March 13, 2014

Farewell, Old Friend

I'm still sick to my stomach this morning.  I think I am having an emotional hangover from last night.  Last night I said goodbye to a dear friend, one that has been by my side through thick and thin.  I parted from the most loyal friend who has never let me down and has been part of my life through the most critical last six years.  How do you let go?

I gave my friend one long last look, then snapped a final picture and walked away - too emotional to turn back.

Pathetic, some may think.  Who else has to hold back tears at a CAR DEALERSHIP?! But I found myself choked up.  We purchased our big mega van last spring and so we became  a family of two drivers with three cars.  Totally unnecessary and a small part of me was really wanting my driveway back for the kids to shoot hoops without a car in the way. We also are needing to fund the 5-digit out-of-pocket price tag for Bridger's specialized physical therapy this summer - so it made sense to part with it.  But as I sat there waiting at the dealership to make the exchange I found myself hurting inside at the thought of parting with it. That feeling stems from what the suburban represents to us.  When Bridger was first diagnosed and we were released from our 9+ week hospital stay, we had a brand new minivan. We realized with this new diagnosis we were going to need to make some changes - a lot of changes, to adapt our new life to his needs.  We didn't know a fraction of what those future changes would be, but we knew that we needed a car that could fit a wheelchair.  So we took our still-had-the-new-car-smell minivan and traded it in for this gently used suburban.  We were over the moon.  The perfect car showed up at a local dealership exactly at the perfect time and we were excited for our first change for Bridger.  This car, even down to the color, had been our dream car for several years and we finally had a reason (however unanticipated that reason was) to buy it.  

The wheelchair could be thrown in the back so easily along with all of our other gear for our large family.  It could even fit his wheelchair and his pushchair at the same time so I didn't have to think ahead of what mode of wheels I made need for where we were going with him.  That car has taken our family through at least 15 states.  It has heard a lot of laughter (from all of us), a lot of screaming (from Bridger) and its share of tears (from me.) It has been up to the cabin more times than I can count.  It has sat it hospital parking garages for a collective year of its life.  It has been everywhere from the narrow, clogged streets of Manhattan to the sandy roads of the Outer Banks.  It has never let us down and at 130,000 miles, only ever needed one minor repair.  It has taken hits of spilled soda, ground up french fries and dozens and dozens of vomits like a champ.  I will never forget a particular series of vomit slams it received as we were driving across Ohio.  The only place we could find that could help was a truck stop with a power washing hose with icy cold water straight from Lake Michigan.  So a nearly naked Bridger was power washed as was his side of the suburban.  Alan was equally soaked when he finished the job so he went inside the truck stop convenience store to see what he could find to use to dry himself off (we used everything we had to  dry Bridger and the car) and he came out wearing an Ohio t-shirt.  (If you ever see Alan in that Ohio t-shirt, know that there are a million memories behind it!)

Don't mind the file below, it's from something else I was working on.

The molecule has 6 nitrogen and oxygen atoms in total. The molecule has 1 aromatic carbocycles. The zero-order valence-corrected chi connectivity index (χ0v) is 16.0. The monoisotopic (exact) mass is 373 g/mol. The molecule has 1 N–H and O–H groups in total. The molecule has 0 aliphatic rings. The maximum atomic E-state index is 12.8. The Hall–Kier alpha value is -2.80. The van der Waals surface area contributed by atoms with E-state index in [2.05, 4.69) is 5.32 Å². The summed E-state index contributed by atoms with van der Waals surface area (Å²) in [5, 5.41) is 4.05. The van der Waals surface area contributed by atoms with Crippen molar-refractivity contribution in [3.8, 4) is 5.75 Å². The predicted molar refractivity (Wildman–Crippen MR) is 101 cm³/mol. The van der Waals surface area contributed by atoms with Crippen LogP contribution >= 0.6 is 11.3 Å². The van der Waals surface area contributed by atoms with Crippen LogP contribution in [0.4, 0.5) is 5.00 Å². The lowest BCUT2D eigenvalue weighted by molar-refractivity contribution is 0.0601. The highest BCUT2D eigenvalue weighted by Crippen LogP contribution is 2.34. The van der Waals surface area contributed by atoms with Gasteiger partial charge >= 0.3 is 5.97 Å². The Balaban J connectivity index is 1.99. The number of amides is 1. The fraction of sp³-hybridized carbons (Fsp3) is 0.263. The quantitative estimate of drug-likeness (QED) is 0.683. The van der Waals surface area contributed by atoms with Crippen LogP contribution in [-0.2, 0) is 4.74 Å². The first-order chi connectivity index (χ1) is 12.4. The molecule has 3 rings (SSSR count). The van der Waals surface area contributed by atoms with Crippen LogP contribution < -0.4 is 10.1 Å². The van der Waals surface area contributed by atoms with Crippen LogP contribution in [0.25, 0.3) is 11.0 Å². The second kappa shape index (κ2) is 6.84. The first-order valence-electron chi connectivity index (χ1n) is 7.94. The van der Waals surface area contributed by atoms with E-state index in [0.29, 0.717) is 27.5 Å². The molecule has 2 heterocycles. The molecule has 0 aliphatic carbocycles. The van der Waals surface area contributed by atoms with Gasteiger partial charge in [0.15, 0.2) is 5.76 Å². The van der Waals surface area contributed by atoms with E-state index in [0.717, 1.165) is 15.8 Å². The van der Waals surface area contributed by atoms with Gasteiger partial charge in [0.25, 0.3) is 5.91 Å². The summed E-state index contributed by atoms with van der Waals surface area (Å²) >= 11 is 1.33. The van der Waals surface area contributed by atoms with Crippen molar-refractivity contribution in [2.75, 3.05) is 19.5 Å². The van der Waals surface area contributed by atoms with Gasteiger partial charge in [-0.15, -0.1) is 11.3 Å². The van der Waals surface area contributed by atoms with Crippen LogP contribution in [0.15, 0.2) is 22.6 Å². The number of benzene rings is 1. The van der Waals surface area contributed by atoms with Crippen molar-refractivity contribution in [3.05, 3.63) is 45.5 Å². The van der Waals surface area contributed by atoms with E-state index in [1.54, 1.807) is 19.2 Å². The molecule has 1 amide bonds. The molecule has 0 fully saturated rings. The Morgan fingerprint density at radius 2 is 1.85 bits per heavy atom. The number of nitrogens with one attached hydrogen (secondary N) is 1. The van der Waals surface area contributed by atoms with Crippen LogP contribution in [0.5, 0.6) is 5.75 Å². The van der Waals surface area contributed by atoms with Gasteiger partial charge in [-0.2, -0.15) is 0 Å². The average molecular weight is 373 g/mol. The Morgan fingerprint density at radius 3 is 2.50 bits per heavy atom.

The suburban represents the first change of many hundred that we have made to embrace our new life.  It was one of our "tools" - the things that help us help Bridger, and to say goodbye to our first tool was bittersweet.  I have a whole arsenal of tools now, but it doesn't take away the sting from saying goodbye to that first one.  Silly, it may sound, but as I walked away, I think it was saying, "You are welcome."